I'm sorry, not much to add but that made me smile and chuckle.

posted on Feb, 29 2012 @ 05:05 PM
im glad im not the only who ponders this. Being 23, i always wonder if the world has always been this messed up, (crime etc) (end of times etc) or if i am just now becoming aware to this. Only thing that makes me believe that we are in the end of times is the sudden booom of knowledge and population growth since the 1900s

posted on Feb, 29 2012 @ 05:06 PM
The world has always been #ed.....

always will be

posted on Feb, 29 2012 @ 05:19 PM
reply to post by SaturnFX

I was recently in a debate with a few other members over a similar topic. They pronounced that the world is more dangerous now because Russia and China might combine their forces against the West.

I asked whats new?

posted on Feb, 29 2012 @ 05:41 PM
The thread title:

Older Generation: Is the doom and gloom the norm?

has two issues which are relatively non-specific.

"Older generation" is non-specific. A child would call a teenager the "older generation", as a teen we considered anybody above teenage the "older generation" and so on.


"the norm" is non-specific. The norm for conspiracy theorists? The norm for evangelists? The norm for the common sheeple?

Now, on to your question from my relative point-of-view.

In the 60's I saw a Watchtower or somesuch little black and white booklet about Armageddon. I think it was a Jehovah's Witness or somesuch little publication they'd drop in phone booths.

I asked Dad about it. He said, "Oh, that's just doomsayers. Doomsayers have been here since the beginning of time."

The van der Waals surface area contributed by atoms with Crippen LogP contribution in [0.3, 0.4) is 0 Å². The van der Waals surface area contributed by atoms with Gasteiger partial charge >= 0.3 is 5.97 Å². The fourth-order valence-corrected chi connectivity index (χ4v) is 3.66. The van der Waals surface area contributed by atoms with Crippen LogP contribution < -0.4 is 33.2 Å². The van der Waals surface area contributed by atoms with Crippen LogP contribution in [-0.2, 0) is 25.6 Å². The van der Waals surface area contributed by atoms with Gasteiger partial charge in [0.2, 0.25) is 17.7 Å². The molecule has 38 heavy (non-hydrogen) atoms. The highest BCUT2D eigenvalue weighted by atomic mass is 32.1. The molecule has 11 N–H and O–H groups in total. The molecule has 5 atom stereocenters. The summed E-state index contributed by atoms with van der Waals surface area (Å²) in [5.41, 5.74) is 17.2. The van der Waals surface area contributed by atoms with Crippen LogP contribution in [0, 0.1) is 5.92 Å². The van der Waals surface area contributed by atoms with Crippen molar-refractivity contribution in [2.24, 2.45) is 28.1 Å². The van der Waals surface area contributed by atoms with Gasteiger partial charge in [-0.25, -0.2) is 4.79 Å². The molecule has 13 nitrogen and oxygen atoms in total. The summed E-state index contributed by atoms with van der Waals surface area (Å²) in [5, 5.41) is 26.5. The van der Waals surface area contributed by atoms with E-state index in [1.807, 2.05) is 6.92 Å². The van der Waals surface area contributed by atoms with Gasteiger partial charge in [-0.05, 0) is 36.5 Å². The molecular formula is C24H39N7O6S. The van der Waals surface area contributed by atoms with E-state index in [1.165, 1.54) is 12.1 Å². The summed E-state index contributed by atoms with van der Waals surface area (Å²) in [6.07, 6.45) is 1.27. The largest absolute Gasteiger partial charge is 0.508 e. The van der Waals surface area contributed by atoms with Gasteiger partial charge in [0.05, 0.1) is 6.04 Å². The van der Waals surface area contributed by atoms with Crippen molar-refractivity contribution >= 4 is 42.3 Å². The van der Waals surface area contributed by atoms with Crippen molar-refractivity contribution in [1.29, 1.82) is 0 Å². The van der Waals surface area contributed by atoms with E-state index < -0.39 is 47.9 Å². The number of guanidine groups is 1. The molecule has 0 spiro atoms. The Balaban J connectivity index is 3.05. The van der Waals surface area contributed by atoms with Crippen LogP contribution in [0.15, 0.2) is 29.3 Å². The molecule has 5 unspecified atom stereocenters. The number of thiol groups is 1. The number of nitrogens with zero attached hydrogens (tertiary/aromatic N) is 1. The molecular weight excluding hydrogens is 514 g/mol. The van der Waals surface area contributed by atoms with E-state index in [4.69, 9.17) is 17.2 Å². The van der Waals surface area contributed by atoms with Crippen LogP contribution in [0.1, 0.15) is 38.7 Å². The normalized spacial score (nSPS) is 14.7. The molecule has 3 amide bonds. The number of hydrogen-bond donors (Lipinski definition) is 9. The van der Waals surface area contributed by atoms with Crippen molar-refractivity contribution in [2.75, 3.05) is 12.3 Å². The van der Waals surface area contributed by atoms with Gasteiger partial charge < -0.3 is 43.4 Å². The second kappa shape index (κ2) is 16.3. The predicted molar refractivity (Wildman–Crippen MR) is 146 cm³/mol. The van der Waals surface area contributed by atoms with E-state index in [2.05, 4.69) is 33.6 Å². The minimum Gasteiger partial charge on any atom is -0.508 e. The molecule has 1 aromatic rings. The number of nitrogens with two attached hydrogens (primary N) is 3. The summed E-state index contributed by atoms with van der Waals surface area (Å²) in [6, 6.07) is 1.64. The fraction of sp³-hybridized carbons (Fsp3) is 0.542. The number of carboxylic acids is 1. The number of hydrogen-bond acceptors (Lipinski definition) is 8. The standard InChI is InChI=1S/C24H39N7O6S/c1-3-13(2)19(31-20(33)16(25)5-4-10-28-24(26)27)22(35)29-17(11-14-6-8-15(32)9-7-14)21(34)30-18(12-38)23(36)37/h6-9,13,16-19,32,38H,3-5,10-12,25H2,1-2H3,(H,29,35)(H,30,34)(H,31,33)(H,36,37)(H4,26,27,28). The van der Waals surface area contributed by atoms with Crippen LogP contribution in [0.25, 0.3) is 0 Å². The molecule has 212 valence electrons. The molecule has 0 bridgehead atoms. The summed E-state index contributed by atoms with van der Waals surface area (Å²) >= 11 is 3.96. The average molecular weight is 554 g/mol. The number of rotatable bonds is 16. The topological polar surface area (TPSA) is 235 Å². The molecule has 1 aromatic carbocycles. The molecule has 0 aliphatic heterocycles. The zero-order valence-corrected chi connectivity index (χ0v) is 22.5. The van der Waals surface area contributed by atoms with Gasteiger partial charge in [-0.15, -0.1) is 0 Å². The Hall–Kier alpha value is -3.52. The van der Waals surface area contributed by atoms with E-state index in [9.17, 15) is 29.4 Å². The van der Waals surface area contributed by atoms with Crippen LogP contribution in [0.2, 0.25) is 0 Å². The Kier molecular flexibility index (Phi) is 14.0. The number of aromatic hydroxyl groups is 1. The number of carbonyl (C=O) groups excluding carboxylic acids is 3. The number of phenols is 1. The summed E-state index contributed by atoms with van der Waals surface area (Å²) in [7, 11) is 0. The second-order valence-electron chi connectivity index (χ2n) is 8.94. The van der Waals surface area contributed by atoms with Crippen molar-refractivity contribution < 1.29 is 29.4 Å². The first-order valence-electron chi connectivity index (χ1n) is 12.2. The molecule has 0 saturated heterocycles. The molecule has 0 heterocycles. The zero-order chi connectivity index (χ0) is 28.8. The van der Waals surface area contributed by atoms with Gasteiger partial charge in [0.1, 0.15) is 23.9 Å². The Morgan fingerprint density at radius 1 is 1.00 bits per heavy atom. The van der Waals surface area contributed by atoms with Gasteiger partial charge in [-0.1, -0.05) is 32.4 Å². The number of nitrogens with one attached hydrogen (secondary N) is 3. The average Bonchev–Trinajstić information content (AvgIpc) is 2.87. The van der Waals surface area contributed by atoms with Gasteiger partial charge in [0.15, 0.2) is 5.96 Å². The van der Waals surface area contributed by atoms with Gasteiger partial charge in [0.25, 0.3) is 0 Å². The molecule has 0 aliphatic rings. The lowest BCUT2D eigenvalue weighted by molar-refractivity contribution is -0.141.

Okay, the next I hear the word Armageddon is in the 70's - the title of some block-buster movie.

Hollywood has made oodles of EOTWAWKI movies.

Next, we have "the bomb" issue of the Cold War. Nuclear bombs were relatively new and unknown. Nuclear holocasts were a concept that adults might discuss behind closed doors; magazines might obliterate their cover with pictures of mushroom clouds, and occassional backpage articles might examine ... but, it wasn't as much the "norm" as the EOTWAWKI we get now.

We now have the net to magnify the Hollywood and newspaper articles of yesteryear and today.

There's MORE EOTWAWKI talk on conspiracy sites and evangelistic religious sites than elsewhere.

Part is where you place your attention.

Overall, I think everybody knows the term Armageddon now ... in the 70's, it wasn't that way. The movie introduced the word to those who didn't know it already.

There's a lot more to be doom and gloomish about today as well. That's a subject for another thread though.

posted on Feb, 29 2012 @ 05:42 PM
reply to post by SaturnFX

Im your age (40s), and i remember the scariest thing, from my experience, for us kids back then, was what seemed like the very real possibilty of nucleur war with russia. I remember hearing stories of bomb shelters and 4 minute (was it?) warning sirens, i was told there was one near my school, and to be honest it was a very scary time to be a kid (well pre-pubescent teenager). None of it was helped by Frankie goes to Hollywood's "Two Tribes", or the Spitting Image puppet of Reagan with his shaking hand over a white telephone or a red telephone, not knowing which one to pick up to order coffee, ( i just made that up, but it was the same sorta thing,). lol

posted on Feb, 29 2012 @ 05:44 PM
The Great Game Remains the Same.

I bet you'd find that most people have some conspiracy theories, even the most rigourously logical. That the apocolyptic or renewal, resurrection, birth, rebirth, destruction, the "golden age" of the past remain constant through-out all of human history.

Only now, they are more dynamic. I think it remains to be seen if this makes people more crazy or less.